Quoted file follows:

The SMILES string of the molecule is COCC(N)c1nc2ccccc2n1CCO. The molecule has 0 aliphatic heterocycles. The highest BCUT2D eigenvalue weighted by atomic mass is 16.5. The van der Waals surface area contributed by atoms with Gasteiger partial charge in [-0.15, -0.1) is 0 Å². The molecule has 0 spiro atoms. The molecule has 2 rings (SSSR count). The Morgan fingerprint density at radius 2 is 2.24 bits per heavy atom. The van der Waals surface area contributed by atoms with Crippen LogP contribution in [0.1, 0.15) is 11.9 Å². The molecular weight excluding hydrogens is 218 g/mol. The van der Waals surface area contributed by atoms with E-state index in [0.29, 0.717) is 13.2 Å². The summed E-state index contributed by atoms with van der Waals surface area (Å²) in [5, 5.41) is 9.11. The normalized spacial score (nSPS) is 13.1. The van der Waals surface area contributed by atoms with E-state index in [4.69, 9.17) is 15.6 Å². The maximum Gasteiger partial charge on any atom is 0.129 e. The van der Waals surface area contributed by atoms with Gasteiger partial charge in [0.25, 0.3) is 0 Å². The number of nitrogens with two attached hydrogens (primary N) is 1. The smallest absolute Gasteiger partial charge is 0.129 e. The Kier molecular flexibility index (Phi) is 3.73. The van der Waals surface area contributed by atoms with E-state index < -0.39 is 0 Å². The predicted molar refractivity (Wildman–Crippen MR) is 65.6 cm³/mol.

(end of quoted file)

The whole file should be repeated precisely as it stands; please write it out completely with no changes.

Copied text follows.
The SMILES string of the molecule is COCC(N)c1nc2ccccc2n1CCO. The molecule has 0 aliphatic heterocycles. The highest BCUT2D eigenvalue weighted by atomic mass is 16.5. The van der Waals surface area contributed by atoms with Gasteiger partial charge in [-0.15, -0.1) is 0 Å². The molecule has 0 spiro atoms. The molecule has 2 rings (SSSR count). The Morgan fingerprint density at radius 2 is 2.24 bits per heavy atom. The van der Waals surface area contributed by atoms with Crippen LogP contribution in [0.1, 0.15) is 11.9 Å². The molecular weight excluding hydrogens is 218 g/mol. The van der Waals surface area contributed by atoms with E-state index in [0.29, 0.717) is 13.2 Å². The summed E-state index contributed by atoms with van der Waals surface area (Å²) in [5, 5.41) is 9.11. The normalized spacial score (nSPS) is 13.1. The van der Waals surface area contributed by atoms with E-state index in [4.69, 9.17) is 15.6 Å². The maximum Gasteiger partial charge on any atom is 0.129 e. The van der Waals surface area contributed by atoms with Gasteiger partial charge in [0.25, 0.3) is 0 Å². The number of nitrogens with two attached hydrogens (primary N) is 1. The smallest absolute Gasteiger partial charge is 0.129 e. The Kier molecular flexibility index (Phi) is 3.73. The van der Waals surface area contributed by atoms with E-state index < -0.39 is 0 Å². The predicted molar refractivity (Wildman–Crippen MR) is 65.6 cm³/mol.